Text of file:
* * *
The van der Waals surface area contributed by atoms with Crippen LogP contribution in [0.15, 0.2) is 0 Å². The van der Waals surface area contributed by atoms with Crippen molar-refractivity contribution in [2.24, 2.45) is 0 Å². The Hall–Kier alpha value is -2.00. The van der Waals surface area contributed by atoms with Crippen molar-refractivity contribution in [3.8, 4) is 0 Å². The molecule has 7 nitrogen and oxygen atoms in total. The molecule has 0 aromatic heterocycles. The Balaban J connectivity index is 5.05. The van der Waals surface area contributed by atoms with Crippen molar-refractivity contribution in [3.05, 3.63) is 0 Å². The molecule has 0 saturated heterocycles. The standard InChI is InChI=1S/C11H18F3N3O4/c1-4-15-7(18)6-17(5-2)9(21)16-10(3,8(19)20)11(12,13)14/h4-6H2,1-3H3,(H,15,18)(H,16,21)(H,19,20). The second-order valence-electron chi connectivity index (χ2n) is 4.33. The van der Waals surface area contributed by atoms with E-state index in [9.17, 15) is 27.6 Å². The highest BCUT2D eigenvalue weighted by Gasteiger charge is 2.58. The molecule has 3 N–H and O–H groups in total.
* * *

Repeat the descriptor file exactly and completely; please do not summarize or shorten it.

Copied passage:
The van der Waals surface area contributed by atoms with Crippen LogP contribution in [0.15, 0.2) is 0 Å². The van der Waals surface area contributed by atoms with Crippen molar-refractivity contribution in [2.24, 2.45) is 0 Å². The Hall–Kier alpha value is -2.00. The van der Waals surface area contributed by atoms with Crippen molar-refractivity contribution in [3.8, 4) is 0 Å². The molecule has 7 nitrogen and oxygen atoms in total. The molecule has 0 aromatic heterocycles. The Balaban J connectivity index is 5.05. The van der Waals surface area contributed by atoms with Crippen molar-refractivity contribution in [3.05, 3.63) is 0 Å². The molecule has 0 saturated heterocycles. The standard InChI is InChI=1S/C11H18F3N3O4/c1-4-15-7(18)6-17(5-2)9(21)16-10(3,8(19)20)11(12,13)14/h4-6H2,1-3H3,(H,15,18)(H,16,21)(H,19,20). The second-order valence-electron chi connectivity index (χ2n) is 4.33. The van der Waals surface area contributed by atoms with E-state index in [9.17, 15) is 27.6 Å². The highest BCUT2D eigenvalue weighted by Gasteiger charge is 2.58. The molecule has 3 N–H and O–H groups in total.